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The Yin and Yang of the Court Decision on HCR


Pharmaceutical Executive

If you’re like me, you probably bounded out of bed on Thursday morning, took in all the news you could find about the Supreme Court and healthcare reform…and then you waited.

If you’re like me, you probably bounded out of bed on Thursday morning, took in all the news you could find about the Supreme Court and healthcare reform…and then you waited.  You waited patiently for the biggest legal call in American healthcare history.  And then, there it was.

What did we learn?  Well, first, the mandate is confirmed.  The four “liberal” justices (Ginsberg, Breyer, Kagan, and Sotomayor) were joined, somewhat surprisingly, by the Chief of the Supreme Court, Roberts, a “conservative,” in declaring the mandate could stand, because in fact, it is really a tax…and since Congress, does, indeed, have the constitutional power to levy a tax, the mandate passes constitutional muster.

All right, so the mandate really is a tax.  If it is a tax, it would seem President Obama will have some explaining to do during the upcoming Presidential campaign as he was quoted several times in 2009 as saying, “It is not a tax.”  Probably the most memorable denial came during an interview with ABC-TV’s George Stephanopoulos (http://tinyurl.com/mkdxrd).  But that’s for another time…

More importantly, the mandate call assures that the rumbling, massive mechanism that the law has become over the last 2 ½ years will continue with its full development and deployment.  All the spending will continue; all the new Board appointments will continue; and all the new bureaucracies will continue to be populated and established. In short, HCR is fully on track for full implementation on January 1, 2014.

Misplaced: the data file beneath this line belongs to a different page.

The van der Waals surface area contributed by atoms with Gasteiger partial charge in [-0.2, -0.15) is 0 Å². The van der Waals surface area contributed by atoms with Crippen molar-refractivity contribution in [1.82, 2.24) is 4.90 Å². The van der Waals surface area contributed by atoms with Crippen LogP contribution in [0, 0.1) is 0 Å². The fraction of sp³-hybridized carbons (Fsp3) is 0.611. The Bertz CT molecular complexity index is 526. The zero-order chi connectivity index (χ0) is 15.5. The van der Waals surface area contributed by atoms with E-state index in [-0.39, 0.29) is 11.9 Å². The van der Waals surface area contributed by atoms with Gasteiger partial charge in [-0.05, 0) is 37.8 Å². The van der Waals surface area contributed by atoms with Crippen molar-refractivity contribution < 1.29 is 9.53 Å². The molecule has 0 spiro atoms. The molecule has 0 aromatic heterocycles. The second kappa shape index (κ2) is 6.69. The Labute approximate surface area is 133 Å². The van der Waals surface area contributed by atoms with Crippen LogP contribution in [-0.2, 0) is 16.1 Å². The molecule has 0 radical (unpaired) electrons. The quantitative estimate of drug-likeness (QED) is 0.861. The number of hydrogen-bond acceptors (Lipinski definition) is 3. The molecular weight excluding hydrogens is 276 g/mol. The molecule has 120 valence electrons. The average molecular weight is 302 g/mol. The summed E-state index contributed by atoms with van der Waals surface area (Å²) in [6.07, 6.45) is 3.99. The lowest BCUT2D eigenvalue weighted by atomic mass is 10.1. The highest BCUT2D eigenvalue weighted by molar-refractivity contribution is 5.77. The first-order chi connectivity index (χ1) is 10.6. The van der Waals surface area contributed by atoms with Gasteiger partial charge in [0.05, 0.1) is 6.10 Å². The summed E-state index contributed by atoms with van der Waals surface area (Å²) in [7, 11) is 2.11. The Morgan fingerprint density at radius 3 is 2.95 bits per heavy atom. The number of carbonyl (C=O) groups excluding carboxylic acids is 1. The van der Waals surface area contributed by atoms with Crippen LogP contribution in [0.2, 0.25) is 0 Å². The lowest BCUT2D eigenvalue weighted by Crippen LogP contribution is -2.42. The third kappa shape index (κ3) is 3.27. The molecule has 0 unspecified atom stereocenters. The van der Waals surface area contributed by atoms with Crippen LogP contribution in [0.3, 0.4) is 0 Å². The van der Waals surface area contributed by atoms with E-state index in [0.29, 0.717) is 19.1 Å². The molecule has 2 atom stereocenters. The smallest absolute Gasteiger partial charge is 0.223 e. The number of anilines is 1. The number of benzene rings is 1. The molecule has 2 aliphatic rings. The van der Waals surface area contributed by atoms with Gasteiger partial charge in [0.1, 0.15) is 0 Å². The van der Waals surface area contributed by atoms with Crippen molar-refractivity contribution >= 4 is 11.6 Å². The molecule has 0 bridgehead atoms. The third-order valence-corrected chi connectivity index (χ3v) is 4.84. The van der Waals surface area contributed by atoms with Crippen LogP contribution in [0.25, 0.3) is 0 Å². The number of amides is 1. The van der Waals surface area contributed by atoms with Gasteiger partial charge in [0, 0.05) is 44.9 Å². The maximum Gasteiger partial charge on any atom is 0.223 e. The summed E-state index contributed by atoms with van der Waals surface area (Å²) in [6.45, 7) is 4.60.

Or is it?

Give this some thought.  A second big decision was presented in Court’s announcement today.  However, it has not received much attention by the media. The call?  That a federal “threat” is implicit in the law if a state refuses to comply with the Medicaid mandates contained in the law.  Quoting from the opinion, Chief Justice Roberts is the writer:

The States, however, argue that the Medicaid expansion is far from the typical case. They object that Congress has “crossed the line distinguishing encouragement from coercion”… Instead of simply refusing to grant the new funds to States that will not accept the new condi­tions, Congress has also threatened to withhold those States’ existing Medicaid funds. The States claim that this threat serves no purpose other than to force unwilling States to sign up for the dramatic expansion in health care coverage affected by the Act.

Given the nature of the threat and the programs at issue here, we must agree. We have upheld Congress’s authority to condition the receipt of funds on the States’ complying with restrictions on the use of those funds, because that is the means by which Congress ensures that the funds are spent according to its view of the “general Welfare.” Conditions that do not here govern the use of the funds, however, cannot be justified on that basis. When, for example, such conditions take the form of threats to terminate other significant independent grants, the conditions are properly viewed as a means of pressur­ing the States to accept policy changes.

[P. 49 of the Opinion (http://tinyurl.com/7bxnmq5)]

So, Roberts, the guy who says indeed, the law’s mandate is OK, since it really is a tax, is also stating that what Congress has done with this law is create an environment of “threat” – with the Feds, and specifically, HHS Secretary Sebelius, dunning the States unfairly, correct?  Well, yes.  Exactly.